Jende has been waiting for Vince to come out of his apartment for fifteen minutes. He arrives and hops into the backseat with a cup of coffee in his hand. He apologizes for making Jende wait. Then, he realizes that he left his phone at his apartment but refuses Jende’s offer to drive him back to retrieve it. Vince uses the time to “unindoctrinate” Jende on all the lies he’s learned about America. He talks about how the U.S. conspired to kill the Congolese leader Patrice Lumumba to stop the spread of Communism. Jende tells Vince that he appreciates how Vince wants him to see things another way, but he’s fine with his perspective. Vince says that the problem is that too many people won’t see the Truth because they prefer their illusions. He cites his parents as examples of people who are trapped “under the weight of so many pointless pressures.”
Vince means well, but his self-righteous claim to the Truth comes off as condescending. Jende is patient and diplomatic with Vince, understanding that the younger man is simply finding his own way in the world and doesn’t mean to insult those whose pursuits are different from his own. What Vince doesn’t realize is that someone like Jende doesn’t have the privilege to dismiss the only country that’s ever offered him an opportunity to advance. Vince’s opinion of his parents also discounts their existential pain, which they mask with work and material comforts.
Jende assures Vince that his parents are “good people” and that Clark works very hard for his children. Jende thinks that Vince should be thankful that he has parents who have afforded him such a good life and the opportunity to go to law school and become a lawyer. Vince says that he’s not becoming a lawyer and won’t return to law school in the fall; he’s moving to India instead. He asks Jende not to say anything to his parents just yet; he’s only telling Jende this because he enjoys talking to him.
Jende speaks to Vince less as a peer and more as a father who identifies with the opportunities that Clark works to afford his son. Vince’s dismissal of that opportunity may seem wasteful to Jende, but it also reveals that parents are often so preoccupied with molding their children according to their own visions that they fail to see their children for who they are.
Jende tells Vince that he should finish school, become a lawyer, and then go to India on vacation. Vince says that lawyers are miserable, and he doesn’t want to be miserable. Jende notes that his cousin, Winston, is a lawyer. When Vince asks if he’s happy, Jende says that sometimes he is and sometimes he isn’t, as one would feel in any line of work. Vince insists that he can’t stand law school, where his classmates are being indoctrinated by lies. Jende knows from the younger man’s impassioned tone that this isn’t really about law school or his country, but about Vince wanting to become his own person, separate from his parents and the world in which they established him.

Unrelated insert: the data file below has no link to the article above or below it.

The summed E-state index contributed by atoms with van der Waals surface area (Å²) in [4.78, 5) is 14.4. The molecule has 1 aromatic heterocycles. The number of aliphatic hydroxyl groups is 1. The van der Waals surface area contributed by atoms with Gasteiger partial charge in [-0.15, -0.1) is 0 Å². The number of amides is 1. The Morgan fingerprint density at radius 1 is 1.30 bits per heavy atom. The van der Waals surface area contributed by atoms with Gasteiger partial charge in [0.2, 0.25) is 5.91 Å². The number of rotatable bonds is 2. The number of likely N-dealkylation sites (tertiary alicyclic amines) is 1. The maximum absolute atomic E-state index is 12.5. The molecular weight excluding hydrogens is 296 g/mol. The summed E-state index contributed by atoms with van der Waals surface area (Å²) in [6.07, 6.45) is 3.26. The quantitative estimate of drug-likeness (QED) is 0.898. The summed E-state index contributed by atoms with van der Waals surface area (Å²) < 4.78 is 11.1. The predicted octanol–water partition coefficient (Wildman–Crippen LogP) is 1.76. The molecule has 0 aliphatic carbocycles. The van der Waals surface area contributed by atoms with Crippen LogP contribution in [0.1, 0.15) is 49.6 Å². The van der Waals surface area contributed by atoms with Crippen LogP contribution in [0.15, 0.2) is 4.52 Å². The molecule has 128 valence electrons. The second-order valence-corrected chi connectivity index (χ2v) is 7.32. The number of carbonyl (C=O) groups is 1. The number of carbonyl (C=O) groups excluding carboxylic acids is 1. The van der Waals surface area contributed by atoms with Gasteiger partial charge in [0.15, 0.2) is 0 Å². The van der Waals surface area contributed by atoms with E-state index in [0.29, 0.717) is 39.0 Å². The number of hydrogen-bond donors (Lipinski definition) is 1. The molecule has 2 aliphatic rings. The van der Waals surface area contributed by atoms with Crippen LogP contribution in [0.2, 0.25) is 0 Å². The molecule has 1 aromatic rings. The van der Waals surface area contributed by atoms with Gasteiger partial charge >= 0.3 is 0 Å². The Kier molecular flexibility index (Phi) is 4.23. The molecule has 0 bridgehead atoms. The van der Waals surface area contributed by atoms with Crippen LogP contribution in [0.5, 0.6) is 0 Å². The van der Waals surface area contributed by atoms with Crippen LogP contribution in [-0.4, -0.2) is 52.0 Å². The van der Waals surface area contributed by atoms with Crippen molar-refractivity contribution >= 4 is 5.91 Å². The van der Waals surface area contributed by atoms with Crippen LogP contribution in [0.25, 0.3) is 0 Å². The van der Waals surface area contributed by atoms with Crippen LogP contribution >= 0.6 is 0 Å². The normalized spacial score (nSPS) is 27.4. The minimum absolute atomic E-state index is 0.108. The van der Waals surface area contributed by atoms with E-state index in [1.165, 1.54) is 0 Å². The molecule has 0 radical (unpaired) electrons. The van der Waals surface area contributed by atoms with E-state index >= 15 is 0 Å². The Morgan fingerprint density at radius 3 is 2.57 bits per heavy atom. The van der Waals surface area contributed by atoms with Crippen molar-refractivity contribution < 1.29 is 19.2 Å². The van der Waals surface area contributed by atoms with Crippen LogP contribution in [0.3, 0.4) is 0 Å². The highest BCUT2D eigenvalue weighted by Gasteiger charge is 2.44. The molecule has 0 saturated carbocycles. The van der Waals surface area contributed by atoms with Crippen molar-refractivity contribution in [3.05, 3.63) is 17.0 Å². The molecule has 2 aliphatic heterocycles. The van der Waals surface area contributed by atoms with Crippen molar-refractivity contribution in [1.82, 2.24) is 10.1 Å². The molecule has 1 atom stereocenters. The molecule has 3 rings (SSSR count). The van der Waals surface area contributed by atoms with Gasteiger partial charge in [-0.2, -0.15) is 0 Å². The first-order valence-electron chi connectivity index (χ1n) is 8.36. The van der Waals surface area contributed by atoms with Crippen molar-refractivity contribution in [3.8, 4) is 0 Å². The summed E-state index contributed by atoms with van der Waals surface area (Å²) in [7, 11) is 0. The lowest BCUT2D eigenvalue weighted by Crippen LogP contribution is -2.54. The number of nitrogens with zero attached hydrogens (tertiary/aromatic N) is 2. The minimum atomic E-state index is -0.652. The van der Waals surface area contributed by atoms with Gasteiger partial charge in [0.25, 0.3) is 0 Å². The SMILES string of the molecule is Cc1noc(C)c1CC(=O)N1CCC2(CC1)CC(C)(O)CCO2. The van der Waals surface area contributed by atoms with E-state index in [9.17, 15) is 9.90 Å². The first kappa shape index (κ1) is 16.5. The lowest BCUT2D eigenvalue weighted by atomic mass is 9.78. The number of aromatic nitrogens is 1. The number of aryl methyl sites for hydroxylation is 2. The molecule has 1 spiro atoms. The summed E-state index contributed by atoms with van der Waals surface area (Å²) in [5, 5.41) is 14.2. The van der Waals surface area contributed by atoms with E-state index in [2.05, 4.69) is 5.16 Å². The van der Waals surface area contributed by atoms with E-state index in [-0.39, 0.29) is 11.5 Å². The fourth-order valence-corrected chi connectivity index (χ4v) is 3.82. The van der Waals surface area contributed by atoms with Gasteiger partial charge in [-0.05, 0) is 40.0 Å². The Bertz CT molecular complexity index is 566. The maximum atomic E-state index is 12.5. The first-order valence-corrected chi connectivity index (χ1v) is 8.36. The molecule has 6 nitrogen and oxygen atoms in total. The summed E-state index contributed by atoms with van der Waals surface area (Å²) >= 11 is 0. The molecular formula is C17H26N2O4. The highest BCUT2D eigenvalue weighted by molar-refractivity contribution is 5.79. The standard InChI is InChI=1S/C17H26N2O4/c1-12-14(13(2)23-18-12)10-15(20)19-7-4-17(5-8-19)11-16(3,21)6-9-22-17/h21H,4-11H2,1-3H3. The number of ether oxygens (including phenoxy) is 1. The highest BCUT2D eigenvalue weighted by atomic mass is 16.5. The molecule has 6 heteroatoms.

Jende’s suggestion that Vince go to India “on vacation” indicates that he doesn’t understand what Vince is doing and cannot fathom giving up a lucrative career to live in a poor country. Vince’s dream is the opposite of Jende’s and the opposite of the dream that Jende and Neni have for Liomi. However, Jende doesn’t yet see how Clark and Cindy’s imposition on Vince mirrors his and Neni’s imposition on Liomi’s personal development.
Vince tells Jende that his family’s never been close and that he’s always viewed his father as “an absent provider who’s going through the motions for the sake of his family.” Jende insists that things are never easy for anyone. Vince agrees and says that this is why “our only choice is to embrace Suffering and surrender to the Truth.” Jende finds this funny. As they arrive at the dentist’s office, Vince reminds Jende to keep the news between them for now. Jende nods in agreement and they shake hands.
Part of Vince’s wish to disobey his parents’ expectations comes out of an unwillingness to become a man like his father—that is, someone who views the earning of income as more important than connections with people. However, Vince can’t really articulate what he feels about his father, so he resorts to platitudes that he picked up through what is implied to be a superficial study of Buddhism.
Vince returns to the car in an hour, with an ice pack held to his cheek. He’s numb and drowsy from the anesthesia used during his wisdom tooth extraction. He falls asleep in the backseat. Looking through the rearview mirror at Vince’s face, Jende imagines Liomi in eighteen years. He would never permit Liomi to throw away a chance at a successful career to roam around India “talking about Truth and Suffering.” However, he can’t “fully denounce” Vince’s decision either. He feels both proud of him and worried for him.
Jende imagines Vince as his own son. He admires Vince’s willingness to be his own man, but worries about the consequences of his walking away from a life of privilege in favor of a life of uncertainty. The likelihood of Liomi making the same choice is very small, not only because of the Jongas’ lack of privilege but because Liomi is rooted in cultural richness and has the familial bond that eludes Vince.